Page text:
integrated approach in a Rs.365-crore project funded by the World
Bank appears to have worked wonders in some 600 villages in the
hills of Himachal Pradesh, fetching higher self-sustaining incomes
and literacy for its residents.
Take the panchayat of Gopalpur. It has three villages with a total
area of 295 hectares where its 1,862 people were once largely
nomadic, with animal husbandry and farming as the main vocation,
prior to the Mid-Himalayan Watershed Development Project.
In five years of the project since 2006-07, the enrolment in
primary school has gone up five times, since seasonal migration of
three-four months during winters has come down to under 15
percent, and children are able to reap the benefits of education.
"What the project did was to integrate water, forest, land, humans
and animals," said gram pradhan Anil Kumar. "Each of these areas
had groups of 20-25 people to oversee the progress and the results
are there for you to see," Kumar told a visiting IANS
The 48-year-old village chieftain, who spoke in a local dialect,
said it involved five 'Js' in Hindi -- jal, jungle, jameen, jan
and janwar -- as a result of which people now feel secure, settled
and at peace with the habitat.
According to Lal Chand Patyal, a senior bureaucrat in the Himacal
Pradesh Forest Department now on deputation to this project, the
villages are now also able to earn more not just from milk but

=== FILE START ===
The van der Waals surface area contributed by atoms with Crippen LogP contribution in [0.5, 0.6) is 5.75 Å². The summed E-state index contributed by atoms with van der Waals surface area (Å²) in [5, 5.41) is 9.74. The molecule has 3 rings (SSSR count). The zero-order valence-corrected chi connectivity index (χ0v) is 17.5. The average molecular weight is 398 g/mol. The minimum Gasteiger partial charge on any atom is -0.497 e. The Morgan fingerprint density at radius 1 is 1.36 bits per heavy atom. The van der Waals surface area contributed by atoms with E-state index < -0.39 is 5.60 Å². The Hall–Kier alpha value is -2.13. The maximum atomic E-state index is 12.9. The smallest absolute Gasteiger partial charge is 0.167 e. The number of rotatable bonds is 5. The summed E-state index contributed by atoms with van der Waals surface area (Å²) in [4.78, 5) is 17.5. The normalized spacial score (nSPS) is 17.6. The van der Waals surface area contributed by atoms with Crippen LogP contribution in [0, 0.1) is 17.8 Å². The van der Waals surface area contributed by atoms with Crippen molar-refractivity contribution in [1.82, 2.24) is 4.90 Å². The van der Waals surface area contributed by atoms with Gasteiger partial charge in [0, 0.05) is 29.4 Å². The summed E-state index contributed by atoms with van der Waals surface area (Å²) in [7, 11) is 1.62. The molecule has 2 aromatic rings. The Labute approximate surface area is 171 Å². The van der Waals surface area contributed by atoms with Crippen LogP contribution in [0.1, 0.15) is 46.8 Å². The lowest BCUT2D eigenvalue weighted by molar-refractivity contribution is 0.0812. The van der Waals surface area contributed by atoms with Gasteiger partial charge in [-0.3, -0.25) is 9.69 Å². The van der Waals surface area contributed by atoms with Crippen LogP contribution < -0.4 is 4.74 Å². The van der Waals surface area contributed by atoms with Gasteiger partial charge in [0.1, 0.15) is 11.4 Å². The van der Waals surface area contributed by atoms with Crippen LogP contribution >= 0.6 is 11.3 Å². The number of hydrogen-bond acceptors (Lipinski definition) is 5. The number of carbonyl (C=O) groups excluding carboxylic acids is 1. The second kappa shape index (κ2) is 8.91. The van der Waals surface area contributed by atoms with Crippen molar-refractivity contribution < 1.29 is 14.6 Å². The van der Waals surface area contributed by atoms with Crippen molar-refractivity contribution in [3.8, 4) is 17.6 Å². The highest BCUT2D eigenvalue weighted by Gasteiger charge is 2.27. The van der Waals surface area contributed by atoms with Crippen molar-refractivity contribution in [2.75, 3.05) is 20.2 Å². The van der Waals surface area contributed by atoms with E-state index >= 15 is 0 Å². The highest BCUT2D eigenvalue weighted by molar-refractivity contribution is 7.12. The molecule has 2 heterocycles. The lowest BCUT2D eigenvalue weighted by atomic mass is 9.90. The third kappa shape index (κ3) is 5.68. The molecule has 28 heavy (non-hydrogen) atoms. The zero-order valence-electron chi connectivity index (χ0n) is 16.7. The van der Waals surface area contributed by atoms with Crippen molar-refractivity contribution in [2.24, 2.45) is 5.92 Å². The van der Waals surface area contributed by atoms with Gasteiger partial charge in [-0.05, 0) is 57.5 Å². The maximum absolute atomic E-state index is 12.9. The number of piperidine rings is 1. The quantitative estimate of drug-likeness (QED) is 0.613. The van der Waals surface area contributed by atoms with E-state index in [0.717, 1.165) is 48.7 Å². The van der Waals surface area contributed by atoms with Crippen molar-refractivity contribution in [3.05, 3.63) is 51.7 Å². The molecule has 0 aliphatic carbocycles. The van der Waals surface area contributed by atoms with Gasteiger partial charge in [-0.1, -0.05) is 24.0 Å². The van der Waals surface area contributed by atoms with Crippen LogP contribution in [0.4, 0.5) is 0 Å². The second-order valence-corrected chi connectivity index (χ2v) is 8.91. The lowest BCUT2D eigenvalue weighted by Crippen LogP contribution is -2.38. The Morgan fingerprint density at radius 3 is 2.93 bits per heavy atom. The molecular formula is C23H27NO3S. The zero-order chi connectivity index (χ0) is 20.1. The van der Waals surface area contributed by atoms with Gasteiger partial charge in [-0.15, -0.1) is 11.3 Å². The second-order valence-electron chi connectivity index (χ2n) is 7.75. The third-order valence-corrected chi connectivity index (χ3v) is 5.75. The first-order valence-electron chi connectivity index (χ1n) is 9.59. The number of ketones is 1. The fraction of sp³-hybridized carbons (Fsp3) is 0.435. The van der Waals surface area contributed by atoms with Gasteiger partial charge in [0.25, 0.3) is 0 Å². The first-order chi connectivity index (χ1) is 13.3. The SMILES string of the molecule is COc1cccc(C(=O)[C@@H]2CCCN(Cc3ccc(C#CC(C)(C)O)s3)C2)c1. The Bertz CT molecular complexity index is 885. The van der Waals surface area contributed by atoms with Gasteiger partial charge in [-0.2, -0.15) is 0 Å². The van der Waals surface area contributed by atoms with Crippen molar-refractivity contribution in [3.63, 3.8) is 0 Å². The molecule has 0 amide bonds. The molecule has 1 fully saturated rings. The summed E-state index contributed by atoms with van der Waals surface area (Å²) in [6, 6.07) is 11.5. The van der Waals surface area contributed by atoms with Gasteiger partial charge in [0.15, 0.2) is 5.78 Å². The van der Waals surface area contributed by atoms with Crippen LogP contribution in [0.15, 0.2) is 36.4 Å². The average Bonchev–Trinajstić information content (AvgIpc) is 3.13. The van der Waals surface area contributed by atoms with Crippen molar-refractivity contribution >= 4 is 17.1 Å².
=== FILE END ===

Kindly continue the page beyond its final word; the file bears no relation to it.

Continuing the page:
also by selling compost, vegetables and knitted shawls.
"Since water was the focus, we built reservoirs, storage tanks and
provided for rain water harvesting. But we also helped with seeds
for high-value crop, vermi-composting and fencing of meadows to
prevent indiscriminate grazing," he said.
"Now grass for cattle is at hand throughout the year. So migration
has stopped. Family incomes have also risen -- like Rs.500 per
month from selling compost, Rs.3,500 per month from selling shawls
and a lot more from selling high-value vegetables."
Manju Devi, one of the project motivators who once found it
difficult to adjust in the village as a young bride 10 years ago
due to the migration and hardship, looked content and said after
initial hiccups, people had taken to the project.
"What's also very good about this project is most things it offers
are not free. We have to participate too. So there is a sense of
belonging. We did have some apprehensions earlier. But now we say
get us more such projects," added villager Jindo Devi.
The villagers also deputed one of their youth, Vijay Kumar, for
yearlong training at the veterinary department of the Himachal
Pradesh Agriculture University in Palampur. Now, they no longer
depend on outside help to tend to the immediate needs of ailing
With help from the project, villages also installed a bulk cooler
for milk to prevent it from spoiling fast and set up a mechanism
to collectively transport the produce directly to agencies, thus
"So the price they get is naturally higher. At the same time, each
family also saves a lot in terms of half a manday that was
required to ferry the milk and bus fare of Rs.20 per day. All this
works out to around Rs.42,160 per month," said Patyal.
"Mandays saved mean more avenues for income. People are then also
free to work under NREGA (National Rural Employment Guarantee
Act). They also tend to the grass in the reserve areas, plant
trees and grow high-value vegetables," he said.
"This has certainly helped in soil and water conservation and
provided for more fuel wood, fodder and money. But above all this,
children attend schools without fear of constant displacement and
the local bio-diversity has really improved."
Padmanabhan can be reached at firstname.lastname@example.org)